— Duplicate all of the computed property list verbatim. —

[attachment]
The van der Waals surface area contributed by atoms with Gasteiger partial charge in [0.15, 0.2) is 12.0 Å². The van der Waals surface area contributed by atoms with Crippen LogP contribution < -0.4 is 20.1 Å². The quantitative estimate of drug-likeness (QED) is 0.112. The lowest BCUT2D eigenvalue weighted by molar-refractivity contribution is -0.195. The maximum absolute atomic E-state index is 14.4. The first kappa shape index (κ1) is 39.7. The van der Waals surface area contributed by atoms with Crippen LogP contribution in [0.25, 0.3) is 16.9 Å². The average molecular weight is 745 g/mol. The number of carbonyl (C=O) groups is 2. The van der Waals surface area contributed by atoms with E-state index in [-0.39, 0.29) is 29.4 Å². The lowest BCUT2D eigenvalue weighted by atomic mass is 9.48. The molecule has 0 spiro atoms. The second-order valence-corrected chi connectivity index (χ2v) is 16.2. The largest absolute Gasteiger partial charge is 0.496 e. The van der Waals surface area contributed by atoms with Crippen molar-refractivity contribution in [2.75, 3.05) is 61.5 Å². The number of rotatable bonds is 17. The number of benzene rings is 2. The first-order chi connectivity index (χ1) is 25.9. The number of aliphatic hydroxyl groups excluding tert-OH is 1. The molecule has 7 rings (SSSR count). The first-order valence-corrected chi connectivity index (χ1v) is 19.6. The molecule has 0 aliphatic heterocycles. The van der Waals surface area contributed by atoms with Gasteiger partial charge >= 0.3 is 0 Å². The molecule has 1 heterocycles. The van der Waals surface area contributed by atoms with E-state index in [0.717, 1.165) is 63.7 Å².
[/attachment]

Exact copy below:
The van der Waals surface area contributed by atoms with Gasteiger partial charge in [0.15, 0.2) is 12.0 Å². The van der Waals surface area contributed by atoms with Crippen LogP contribution < -0.4 is 20.1 Å². The quantitative estimate of drug-likeness (QED) is 0.112. The lowest BCUT2D eigenvalue weighted by molar-refractivity contribution is -0.195. The maximum absolute atomic E-state index is 14.4. The first kappa shape index (κ1) is 39.7. The van der Waals surface area contributed by atoms with Crippen LogP contribution in [0.25, 0.3) is 16.9 Å². The average molecular weight is 745 g/mol. The number of carbonyl (C=O) groups is 2. The van der Waals surface area contributed by atoms with E-state index in [-0.39, 0.29) is 29.4 Å². The lowest BCUT2D eigenvalue weighted by atomic mass is 9.48. The molecule has 0 spiro atoms. The second-order valence-corrected chi connectivity index (χ2v) is 16.2. The largest absolute Gasteiger partial charge is 0.496 e. The van der Waals surface area contributed by atoms with Crippen molar-refractivity contribution in [2.75, 3.05) is 61.5 Å². The number of rotatable bonds is 17. The number of benzene rings is 2. The first-order chi connectivity index (χ1) is 25.9. The number of aliphatic hydroxyl groups excluding tert-OH is 1. The molecule has 7 rings (SSSR count). The first-order valence-corrected chi connectivity index (χ1v) is 19.6. The molecule has 0 aliphatic heterocycles. The van der Waals surface area contributed by atoms with Gasteiger partial charge >= 0.3 is 0 Å². The molecule has 1 heterocycles. The van der Waals surface area contributed by atoms with E-state index in [0.717, 1.165) is 63.7 Å².